The Rev. Ellwood "Bud" Kieser 71, an Emmy-winning Roman...

Deaths Elsewhere

September 19, 2000

The Rev. Ellwood "Bud" Kieser 71, an Emmy-winning Roman Catholic priest who produced movies and television shows with religious themes and created Hollywood's coveted Humanitas Prize, died Saturday night in Los Angeles, a spokeswoman said. The priest recently underwent surgery for colon cancer.

Father Kieser's work included the Raul Julia movie "Romero," about the assassination of Salvadoran Archbishop Oscar Romero, and "Insight," a daytime serial-with-a-moral that ran for 23 years and won six Emmys.

David Flusser, 83, whose research on Jesus and early Christianity's relationship to Judaism won him international recognition, died Friday, his birthday, in Jerusalem after a long battle with heart disease.

"Jesus," his much-translated book, was celebrated for presenting the Christian messiah in the context of his time.

Douglas T. Jacobson 74, who received the Medal of Honor as a Marine private for single-handedly storming enemy positions on Iwo Jima, resulting in the deaths of 75 Japanese soldiers, died Aug. 20 at a hospital in Port Charlotte, Fla. He had congestive heart failure and pneumonia, according to his wife, Joan.

George Christopher, 92, who as San Francisco's mayor persuaded the New York Giants baseball team to move to California, died Thursday in San Francisco.

The Republican served from 1956 through 1964. He gave new vitality to the financial district, enlarged the airport and presided over a building boom.

David Shallon, 49, an Israeli conductor and a one-time assistant of Leonard Bernstein at the New York Philharmonic who went on to lead orchestras around the world, died Friday in Tokyo after suffering an asthma attack. He was in Japan to conduct the Tokyo Metropolitan Symphony Orchestra.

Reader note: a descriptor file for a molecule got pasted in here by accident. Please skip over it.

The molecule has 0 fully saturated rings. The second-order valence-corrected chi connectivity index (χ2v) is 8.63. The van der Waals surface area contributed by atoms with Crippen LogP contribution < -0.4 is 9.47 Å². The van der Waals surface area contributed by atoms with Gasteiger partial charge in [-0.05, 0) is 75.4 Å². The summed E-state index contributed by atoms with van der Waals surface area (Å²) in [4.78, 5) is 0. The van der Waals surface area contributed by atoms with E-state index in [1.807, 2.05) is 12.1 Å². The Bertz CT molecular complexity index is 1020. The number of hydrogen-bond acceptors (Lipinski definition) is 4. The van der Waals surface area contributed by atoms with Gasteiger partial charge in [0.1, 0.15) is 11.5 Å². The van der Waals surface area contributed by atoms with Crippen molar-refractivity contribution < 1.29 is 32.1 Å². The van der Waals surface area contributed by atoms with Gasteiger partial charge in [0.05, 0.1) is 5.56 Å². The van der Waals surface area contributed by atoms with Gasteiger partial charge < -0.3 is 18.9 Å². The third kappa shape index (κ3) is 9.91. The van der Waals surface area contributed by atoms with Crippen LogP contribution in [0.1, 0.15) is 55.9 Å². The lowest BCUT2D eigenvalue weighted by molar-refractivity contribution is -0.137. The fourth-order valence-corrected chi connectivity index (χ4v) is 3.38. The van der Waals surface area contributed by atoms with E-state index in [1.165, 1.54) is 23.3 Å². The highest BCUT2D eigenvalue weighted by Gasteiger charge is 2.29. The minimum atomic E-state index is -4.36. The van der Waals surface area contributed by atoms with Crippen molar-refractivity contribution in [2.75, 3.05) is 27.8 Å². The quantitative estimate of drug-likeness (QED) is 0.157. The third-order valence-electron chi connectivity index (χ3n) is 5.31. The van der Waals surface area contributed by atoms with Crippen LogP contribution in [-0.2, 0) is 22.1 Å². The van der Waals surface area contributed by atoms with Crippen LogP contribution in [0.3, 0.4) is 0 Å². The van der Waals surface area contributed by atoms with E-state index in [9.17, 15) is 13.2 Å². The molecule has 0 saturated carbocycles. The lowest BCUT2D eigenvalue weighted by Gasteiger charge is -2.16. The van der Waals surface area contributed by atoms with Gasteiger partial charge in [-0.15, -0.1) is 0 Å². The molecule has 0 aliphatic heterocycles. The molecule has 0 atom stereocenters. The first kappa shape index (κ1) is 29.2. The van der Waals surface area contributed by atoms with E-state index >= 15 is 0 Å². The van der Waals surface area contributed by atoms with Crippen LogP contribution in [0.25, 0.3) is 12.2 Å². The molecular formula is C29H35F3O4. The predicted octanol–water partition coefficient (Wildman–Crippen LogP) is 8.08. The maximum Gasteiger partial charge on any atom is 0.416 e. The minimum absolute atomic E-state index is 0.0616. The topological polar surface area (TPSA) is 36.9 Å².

Valeriu Stelian, 47, a Romanian folk singer who inspired anti-communist protesters a decade ago, died of cancer Saturday in Bucharest, a family friend said.

Linda Grey, 54, whose company published Gen. H. Norman Schwarzkopf's autobiography, died Aug. 30 in New York from complications of lung cancer. In her publishing career, she also worked with such celebrities as Lee Iacocca, Shirley MacLaine, Judith Krantz and Robert Ludlum.

Blake McKelvey, 97, the longest-serving historian in Rochester, N.Y., died Wednesday in Rochester. He was the city's assistant historian from 1936 to 1948 and city historian from 1948 to 1973.

Virgil H. Langtry, 88, one of the first judges appointed by Gov. Tom McCall to the newly created Oregon Court of Appeals, died Sept. 11 in Portland. For many years, Judge Langtry served as a temporary Oregon Supreme Court justice, helping to whittle a backlog of cases that had prompted legislators to create the appellate court.

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